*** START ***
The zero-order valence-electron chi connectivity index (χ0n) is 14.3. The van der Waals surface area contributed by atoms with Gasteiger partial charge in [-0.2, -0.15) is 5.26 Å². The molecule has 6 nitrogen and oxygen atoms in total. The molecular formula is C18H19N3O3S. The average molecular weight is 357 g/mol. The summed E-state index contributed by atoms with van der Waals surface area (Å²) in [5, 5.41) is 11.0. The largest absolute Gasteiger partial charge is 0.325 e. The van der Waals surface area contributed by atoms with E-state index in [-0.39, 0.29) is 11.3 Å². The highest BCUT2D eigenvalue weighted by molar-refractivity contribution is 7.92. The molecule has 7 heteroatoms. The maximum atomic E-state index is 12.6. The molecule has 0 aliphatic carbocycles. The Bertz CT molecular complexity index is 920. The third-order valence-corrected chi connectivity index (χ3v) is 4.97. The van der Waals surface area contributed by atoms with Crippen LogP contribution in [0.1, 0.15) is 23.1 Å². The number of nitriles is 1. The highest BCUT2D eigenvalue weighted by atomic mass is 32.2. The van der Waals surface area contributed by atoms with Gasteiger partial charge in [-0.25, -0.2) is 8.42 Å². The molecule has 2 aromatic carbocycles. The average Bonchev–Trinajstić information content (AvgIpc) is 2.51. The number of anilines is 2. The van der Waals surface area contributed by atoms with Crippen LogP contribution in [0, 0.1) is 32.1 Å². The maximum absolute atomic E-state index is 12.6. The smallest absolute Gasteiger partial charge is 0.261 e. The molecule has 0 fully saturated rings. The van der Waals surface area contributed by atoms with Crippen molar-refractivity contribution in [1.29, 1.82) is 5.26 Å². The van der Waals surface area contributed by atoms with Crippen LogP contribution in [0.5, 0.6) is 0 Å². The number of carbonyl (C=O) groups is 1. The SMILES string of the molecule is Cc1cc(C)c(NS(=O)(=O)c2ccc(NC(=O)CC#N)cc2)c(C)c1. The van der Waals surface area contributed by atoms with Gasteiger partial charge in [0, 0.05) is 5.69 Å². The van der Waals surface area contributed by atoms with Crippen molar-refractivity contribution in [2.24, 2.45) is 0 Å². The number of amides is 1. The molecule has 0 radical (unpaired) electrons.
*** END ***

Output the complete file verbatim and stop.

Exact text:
The zero-order valence-electron chi connectivity index (χ0n) is 14.3. The van der Waals surface area contributed by atoms with Gasteiger partial charge in [-0.2, -0.15) is 5.26 Å². The molecule has 6 nitrogen and oxygen atoms in total. The molecular formula is C18H19N3O3S. The average molecular weight is 357 g/mol. The summed E-state index contributed by atoms with van der Waals surface area (Å²) in [5, 5.41) is 11.0. The largest absolute Gasteiger partial charge is 0.325 e. The van der Waals surface area contributed by atoms with E-state index in [-0.39, 0.29) is 11.3 Å². The highest BCUT2D eigenvalue weighted by molar-refractivity contribution is 7.92. The molecule has 7 heteroatoms. The maximum atomic E-state index is 12.6. The molecule has 0 aliphatic carbocycles. The Bertz CT molecular complexity index is 920. The third-order valence-corrected chi connectivity index (χ3v) is 4.97. The van der Waals surface area contributed by atoms with Crippen LogP contribution in [0.1, 0.15) is 23.1 Å². The number of nitriles is 1. The highest BCUT2D eigenvalue weighted by atomic mass is 32.2. The van der Waals surface area contributed by atoms with Gasteiger partial charge in [-0.25, -0.2) is 8.42 Å². The molecule has 2 aromatic carbocycles. The average Bonchev–Trinajstić information content (AvgIpc) is 2.51. The number of anilines is 2. The van der Waals surface area contributed by atoms with Crippen LogP contribution in [0, 0.1) is 32.1 Å². The maximum absolute atomic E-state index is 12.6. The smallest absolute Gasteiger partial charge is 0.261 e. The molecule has 0 fully saturated rings. The van der Waals surface area contributed by atoms with Crippen molar-refractivity contribution in [1.29, 1.82) is 5.26 Å². The van der Waals surface area contributed by atoms with Crippen LogP contribution in [0.5, 0.6) is 0 Å². The number of carbonyl (C=O) groups is 1. The SMILES string of the molecule is Cc1cc(C)c(NS(=O)(=O)c2ccc(NC(=O)CC#N)cc2)c(C)c1. The van der Waals surface area contributed by atoms with Gasteiger partial charge in [0, 0.05) is 5.69 Å². The van der Waals surface area contributed by atoms with Crippen molar-refractivity contribution in [2.24, 2.45) is 0 Å². The number of amides is 1. The molecule has 0 radical (unpaired) electrons.